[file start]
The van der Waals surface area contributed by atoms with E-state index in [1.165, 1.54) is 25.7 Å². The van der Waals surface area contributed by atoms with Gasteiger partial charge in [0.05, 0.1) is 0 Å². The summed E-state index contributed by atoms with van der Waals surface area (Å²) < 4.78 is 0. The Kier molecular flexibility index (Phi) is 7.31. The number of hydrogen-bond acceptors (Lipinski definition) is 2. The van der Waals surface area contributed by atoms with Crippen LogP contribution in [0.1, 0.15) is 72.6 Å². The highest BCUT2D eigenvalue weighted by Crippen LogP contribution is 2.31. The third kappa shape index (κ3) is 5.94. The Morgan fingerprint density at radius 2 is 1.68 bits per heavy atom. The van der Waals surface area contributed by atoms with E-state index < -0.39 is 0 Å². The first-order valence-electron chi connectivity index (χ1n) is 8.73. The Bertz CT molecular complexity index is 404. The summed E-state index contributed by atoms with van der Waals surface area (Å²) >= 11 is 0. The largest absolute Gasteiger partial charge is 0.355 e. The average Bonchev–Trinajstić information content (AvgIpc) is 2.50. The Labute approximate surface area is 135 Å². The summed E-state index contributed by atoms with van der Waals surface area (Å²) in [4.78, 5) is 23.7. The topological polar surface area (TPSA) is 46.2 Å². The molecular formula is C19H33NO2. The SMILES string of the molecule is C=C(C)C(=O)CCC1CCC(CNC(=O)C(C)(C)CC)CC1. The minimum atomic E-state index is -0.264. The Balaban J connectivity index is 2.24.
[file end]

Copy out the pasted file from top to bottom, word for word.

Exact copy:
The van der Waals surface area contributed by atoms with E-state index in [1.165, 1.54) is 25.7 Å². The van der Waals surface area contributed by atoms with Gasteiger partial charge in [0.05, 0.1) is 0 Å². The summed E-state index contributed by atoms with van der Waals surface area (Å²) < 4.78 is 0. The Kier molecular flexibility index (Phi) is 7.31. The number of hydrogen-bond acceptors (Lipinski definition) is 2. The van der Waals surface area contributed by atoms with Crippen LogP contribution in [0.1, 0.15) is 72.6 Å². The highest BCUT2D eigenvalue weighted by Crippen LogP contribution is 2.31. The third kappa shape index (κ3) is 5.94. The Morgan fingerprint density at radius 2 is 1.68 bits per heavy atom. The van der Waals surface area contributed by atoms with E-state index < -0.39 is 0 Å². The first-order valence-electron chi connectivity index (χ1n) is 8.73. The Bertz CT molecular complexity index is 404. The summed E-state index contributed by atoms with van der Waals surface area (Å²) >= 11 is 0. The largest absolute Gasteiger partial charge is 0.355 e. The average Bonchev–Trinajstić information content (AvgIpc) is 2.50. The Labute approximate surface area is 135 Å². The summed E-state index contributed by atoms with van der Waals surface area (Å²) in [4.78, 5) is 23.7. The topological polar surface area (TPSA) is 46.2 Å². The molecular formula is C19H33NO2. The SMILES string of the molecule is C=C(C)C(=O)CCC1CCC(CNC(=O)C(C)(C)CC)CC1. The minimum atomic E-state index is -0.264. The Balaban J connectivity index is 2.24.